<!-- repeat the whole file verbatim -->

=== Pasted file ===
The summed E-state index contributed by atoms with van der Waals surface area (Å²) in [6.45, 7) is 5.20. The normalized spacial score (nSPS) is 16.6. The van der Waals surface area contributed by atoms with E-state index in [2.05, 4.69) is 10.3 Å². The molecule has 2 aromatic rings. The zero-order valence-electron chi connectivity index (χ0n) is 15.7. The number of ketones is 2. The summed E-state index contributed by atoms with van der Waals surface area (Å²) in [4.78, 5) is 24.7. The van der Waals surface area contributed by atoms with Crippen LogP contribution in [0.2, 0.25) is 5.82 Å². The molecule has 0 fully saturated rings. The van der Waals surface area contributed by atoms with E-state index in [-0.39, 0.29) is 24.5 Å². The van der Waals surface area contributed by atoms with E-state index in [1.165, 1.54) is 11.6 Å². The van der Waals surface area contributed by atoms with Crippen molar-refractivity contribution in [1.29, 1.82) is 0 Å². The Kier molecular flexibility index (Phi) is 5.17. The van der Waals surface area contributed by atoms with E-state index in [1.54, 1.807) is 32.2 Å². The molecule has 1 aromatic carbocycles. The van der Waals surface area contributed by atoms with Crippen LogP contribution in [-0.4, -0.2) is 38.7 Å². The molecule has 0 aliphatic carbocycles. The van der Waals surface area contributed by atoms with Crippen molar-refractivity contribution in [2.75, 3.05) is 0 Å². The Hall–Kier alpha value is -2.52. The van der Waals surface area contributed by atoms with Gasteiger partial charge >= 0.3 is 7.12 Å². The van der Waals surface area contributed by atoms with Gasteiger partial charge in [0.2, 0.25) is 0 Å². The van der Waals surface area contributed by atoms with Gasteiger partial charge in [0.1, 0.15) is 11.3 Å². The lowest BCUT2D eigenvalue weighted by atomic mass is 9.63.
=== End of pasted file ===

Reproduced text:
The summed E-state index contributed by atoms with van der Waals surface area (Å²) in [6.45, 7) is 5.20. The normalized spacial score (nSPS) is 16.6. The van der Waals surface area contributed by atoms with E-state index in [2.05, 4.69) is 10.3 Å². The molecule has 2 aromatic rings. The zero-order valence-electron chi connectivity index (χ0n) is 15.7. The number of ketones is 2. The summed E-state index contributed by atoms with van der Waals surface area (Å²) in [4.78, 5) is 24.7. The van der Waals surface area contributed by atoms with Crippen LogP contribution in [0.2, 0.25) is 5.82 Å². The molecule has 0 fully saturated rings. The van der Waals surface area contributed by atoms with E-state index in [-0.39, 0.29) is 24.5 Å². The van der Waals surface area contributed by atoms with E-state index in [1.165, 1.54) is 11.6 Å². The van der Waals surface area contributed by atoms with Crippen molar-refractivity contribution in [1.29, 1.82) is 0 Å². The Kier molecular flexibility index (Phi) is 5.17. The van der Waals surface area contributed by atoms with E-state index in [1.54, 1.807) is 32.2 Å². The molecule has 1 aromatic carbocycles. The van der Waals surface area contributed by atoms with Crippen LogP contribution in [-0.4, -0.2) is 38.7 Å². The molecule has 0 aliphatic carbocycles. The van der Waals surface area contributed by atoms with Crippen molar-refractivity contribution in [2.75, 3.05) is 0 Å². The Hall–Kier alpha value is -2.52. The van der Waals surface area contributed by atoms with Gasteiger partial charge >= 0.3 is 7.12 Å². The van der Waals surface area contributed by atoms with Gasteiger partial charge in [0.2, 0.25) is 0 Å². The van der Waals surface area contributed by atoms with Gasteiger partial charge in [0.1, 0.15) is 11.3 Å². The lowest BCUT2D eigenvalue weighted by atomic mass is 9.63.